Satellites are helping to predict favourable conditions for desert locusts to swarm, which poses a threat to agricultural production and, subsequently, livelihoods and food security.
Desert locusts are a type of grasshopper found primarily in the Sahara, across the Arabian Peninsula and into India. The insect is usually harmless, but when they swarm they can migrate across long distances and cause widespread crop damage.
During the 2003–05 plague in West Africa, more than eight million people were affected. Up to 100% losses were reported on cereals, 90% on legumes and 85% on pasture. It took nearly $600 million and 13 million litres of pesticide to bring the plague under control.
Swarming occurs when a period of drought is followed by good rains and rapid vegetation growth. These conditions trigger a period of abundant breeding and overcrowding, and the increased contact with other locusts can lead to the formation of large swarms. This behaviour makes locusts more dangerous than grasshoppers.
A 1 sq km swarm contains about 40 million locusts, which eat the same amount of food in one day as about 35 000 people. In other words, a swarm the size of the capital of Mali or the capital of Niger will eat the same amount of food as half the entire population of the respective country.
Satellites can monitor the conditions that can lead to swarming locusts, such as soil moisture and green vegetation. ESA recently teamed up with international partners from Algeria, France, Mali, Mauritania, Morocco, Spain and the UN Food and Agriculture Organization (FAO) to test how data from satellites such as ESA’s Soil Moisture and Ocean Salinity mission – or SMOS – can be used to predict locust plagues.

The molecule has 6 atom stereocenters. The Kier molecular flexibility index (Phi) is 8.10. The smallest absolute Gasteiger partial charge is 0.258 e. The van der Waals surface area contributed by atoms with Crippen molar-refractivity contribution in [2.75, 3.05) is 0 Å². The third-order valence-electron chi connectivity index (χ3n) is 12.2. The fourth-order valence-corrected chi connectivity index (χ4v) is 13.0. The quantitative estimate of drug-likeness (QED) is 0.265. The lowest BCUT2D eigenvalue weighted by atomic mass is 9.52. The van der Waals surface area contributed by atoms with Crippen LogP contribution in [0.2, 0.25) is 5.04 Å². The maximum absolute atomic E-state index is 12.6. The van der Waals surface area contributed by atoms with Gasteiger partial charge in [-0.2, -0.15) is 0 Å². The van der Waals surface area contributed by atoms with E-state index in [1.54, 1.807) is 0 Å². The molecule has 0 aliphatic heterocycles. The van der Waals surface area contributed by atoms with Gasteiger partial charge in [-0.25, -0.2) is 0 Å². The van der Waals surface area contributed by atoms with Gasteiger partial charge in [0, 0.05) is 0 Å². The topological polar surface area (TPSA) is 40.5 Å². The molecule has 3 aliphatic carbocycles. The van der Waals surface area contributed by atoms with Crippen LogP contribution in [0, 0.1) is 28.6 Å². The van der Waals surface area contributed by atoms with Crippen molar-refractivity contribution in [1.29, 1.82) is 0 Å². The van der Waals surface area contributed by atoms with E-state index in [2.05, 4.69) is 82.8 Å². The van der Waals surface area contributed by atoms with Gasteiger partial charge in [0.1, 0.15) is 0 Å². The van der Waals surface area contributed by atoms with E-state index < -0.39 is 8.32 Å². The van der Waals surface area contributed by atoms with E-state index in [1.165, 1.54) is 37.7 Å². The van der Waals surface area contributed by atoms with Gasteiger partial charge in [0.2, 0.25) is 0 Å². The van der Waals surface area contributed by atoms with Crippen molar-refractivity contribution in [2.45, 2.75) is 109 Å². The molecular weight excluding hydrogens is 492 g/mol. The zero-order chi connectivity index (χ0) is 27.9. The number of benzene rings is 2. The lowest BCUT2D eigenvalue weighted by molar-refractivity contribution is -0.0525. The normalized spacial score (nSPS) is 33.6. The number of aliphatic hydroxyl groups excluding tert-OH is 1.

“At FAO, we have a decades-long track record of forecasting plagues and working closely with countries at greatest risk to implement control measures,” said Keith Cressman, FAO’s Senior Locust Forecasting Officer.
“By bringing our expertise together with ESA’s satellite capabilities we can significantly improve timely and accurate forecasting. Early warning means countries can act swiftly to control a potential outbreak and prevent massive food losses.”
The SMOS satellite captures images of ‘brightness temperature’ that correspond to radiation emitted from Earth’s surface, which can be used to gain information on soil moisture at a resolution of 50 km per pixel.
By combining this information with medium-resolution coverage from the MODIS instrument on NASA’s Aqua and Terra satellites, the team downscaled SMOS soil moisture to a resolution of 1 km per pixel. The measurements were then used to create maps showing areas with favourable locust swarming conditions about 70 days ahead of the November 2016 outbreak in Mauritania.